I’m often asked how I got into softball editorially, covering the sport and compiling the national rankings including what has evolved into the Extra Elite 100 player rankings.
It started for me in 2006 when I was working for a Torrance, California-based company Student Sports that, to this day, dominates in high school football events including the Elite 11 QB Camps and The Opening Combines and some of the best people I've ever known in my career.
At that time, I was asked by my boss and mentor, Andy Bark, to start a softball website to promote a Nike-sponsored initiative that would also be involving baseball and soccer.
That’s how StudentSportsSoftball.com began and my entry into softball full-time (My oldest daughter, Brittany, played club softball and soccer so I was more “experienced” with softball than anyone else in the company!).
Having been in the high school editorial space for a while—three years later (2009) I would move to Connecticut to work for ESPN when the media giant got into high school sports—I knew that LISTS are the way to grab peoples’ attention.
Yea, that was an understatement with my first big article in softball!
In April of 2006, as StudentSportsSoftball.com began, I put up an article on the site titled The Top 10 Softball Clubs in the US.
I got the info by surveying about two dozen college and club coaches across the nation and I thought it was a positive way to start down the fastpitch path, honoring the teams that the top club coaches recommended.
Remember: at that time I really didn’t know a Batbuster from a Shamrock from a Firecracker from a Pepper. I relied on the coaches’ opinions and input and put together what I thought was a nice article.
And I/the article was drilled!
Though it was on a premium site, the piece was copied and printed on Ultimate College Softball (robocoach) on a message board and the criticisms were, well, opinionated… here are some of them:
- “Didn't do all of their homework... tisk tisk.”
- “I'm sorry but Sorcerers Laura Feirera? That's something to laugh out loud about. Try Becky Mcullough or junior superstar Valerie Arioto. I must stop looking at list and picking out imperfections.”
- “That article started on eteamz and is part of a money making organization where you pay a subscription fee to be able to access their webpage. I say go back to eteamz.” Editor’s Note: wrong… had nothing to do with eteamz.
- My favorite one, though, had to be this one: “What this all comes down to is the fact that studentsports.com rankings aren't a poll at all but a couple of guys often uninformed opinions (Editor’s Note: well, it was ME, one guy compiling it doing the work of a couple! haha)… Thanks to Robo, we can post our opinions on this board and then others can come and vet our facts and post counter opinions. Studentsports.com posts their rankings as news articles without any polling of coaches and experts. There is no check and balance to what they post and, unfortunately, several people take what they say as authoritative.”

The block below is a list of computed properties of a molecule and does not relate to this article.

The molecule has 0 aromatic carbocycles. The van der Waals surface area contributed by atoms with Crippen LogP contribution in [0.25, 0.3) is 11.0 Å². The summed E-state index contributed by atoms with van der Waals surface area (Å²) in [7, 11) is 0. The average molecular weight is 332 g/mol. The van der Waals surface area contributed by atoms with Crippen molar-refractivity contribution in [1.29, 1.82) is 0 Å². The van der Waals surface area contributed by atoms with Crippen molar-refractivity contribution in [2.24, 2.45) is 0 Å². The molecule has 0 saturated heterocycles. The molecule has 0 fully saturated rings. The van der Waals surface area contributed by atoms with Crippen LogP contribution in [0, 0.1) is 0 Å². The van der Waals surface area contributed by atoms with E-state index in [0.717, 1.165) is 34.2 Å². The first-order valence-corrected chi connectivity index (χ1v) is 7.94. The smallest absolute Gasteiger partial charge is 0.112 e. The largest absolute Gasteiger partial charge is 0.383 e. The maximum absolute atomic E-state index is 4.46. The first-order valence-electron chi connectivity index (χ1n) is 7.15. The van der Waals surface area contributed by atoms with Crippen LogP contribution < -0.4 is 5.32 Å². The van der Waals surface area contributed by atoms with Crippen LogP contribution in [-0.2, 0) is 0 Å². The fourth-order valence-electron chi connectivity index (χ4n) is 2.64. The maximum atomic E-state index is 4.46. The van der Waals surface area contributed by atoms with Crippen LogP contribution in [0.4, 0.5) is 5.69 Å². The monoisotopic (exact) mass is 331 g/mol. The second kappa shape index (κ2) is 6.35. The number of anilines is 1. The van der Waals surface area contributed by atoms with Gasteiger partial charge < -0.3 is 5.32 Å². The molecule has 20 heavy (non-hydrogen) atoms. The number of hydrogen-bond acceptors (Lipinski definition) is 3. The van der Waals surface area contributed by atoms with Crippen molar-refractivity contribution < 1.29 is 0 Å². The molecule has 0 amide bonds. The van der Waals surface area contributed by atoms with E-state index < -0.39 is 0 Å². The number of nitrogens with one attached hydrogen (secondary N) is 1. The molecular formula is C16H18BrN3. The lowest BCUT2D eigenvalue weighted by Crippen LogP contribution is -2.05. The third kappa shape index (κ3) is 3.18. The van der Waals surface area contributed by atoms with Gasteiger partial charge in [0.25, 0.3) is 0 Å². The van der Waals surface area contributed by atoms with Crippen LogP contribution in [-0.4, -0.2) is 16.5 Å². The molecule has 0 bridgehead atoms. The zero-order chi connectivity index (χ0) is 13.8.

What was hilarious to me is that the writer—named ‘the fanatic”— based that comment on info that CAME directly from top club fastpitch coaches!!!
“Without polling of coaches and experts”… that’s ALL I knew to do at that point in terms of softball editorial!
Fortunately for my wounded ego there were some positive comments too:
- “I'm very happy someone took the time to write a good article on top travel programs.”
- "Good list. Has the usual suspects, but nice to see some out-of-California teams."
That taught me very quickly that, in this passionate sports world, you have to vet your info and have reasons for the opinions because someone is going to hold you accountable!
Here is the text of that first article… see what you think of where the club softball landscape was back in the Summer of 2006!
Were there holes in it?
I'm sure, but it taught me very quickly in that summer to always be on my toes with the softball world--for the fastpitch community is an observant and very, very caring one that doesn't suffer fools lightly.
-- Brentt Eads, President/Executive Editor of Extra Inning Softball
Top 10 Softball Clubs in the US
Originally published April 5, 2006 on StudentSportsSoftball.com (no longer a live site)
StudentSportsSoftball.com spoke to experts around the country to get their feedback and focused primarily on the following criteria 1) overall club status, reputation and winning records, 2) development of players, 3) players going to the next level, 4) strength of the older teams, especially 18U, and 5) coaching expertise.
Sure it's subjective, but it sure is fun to debate and argue about who the top softball club programs are!
1. O.C. Batbusters (Santa Ana, CA)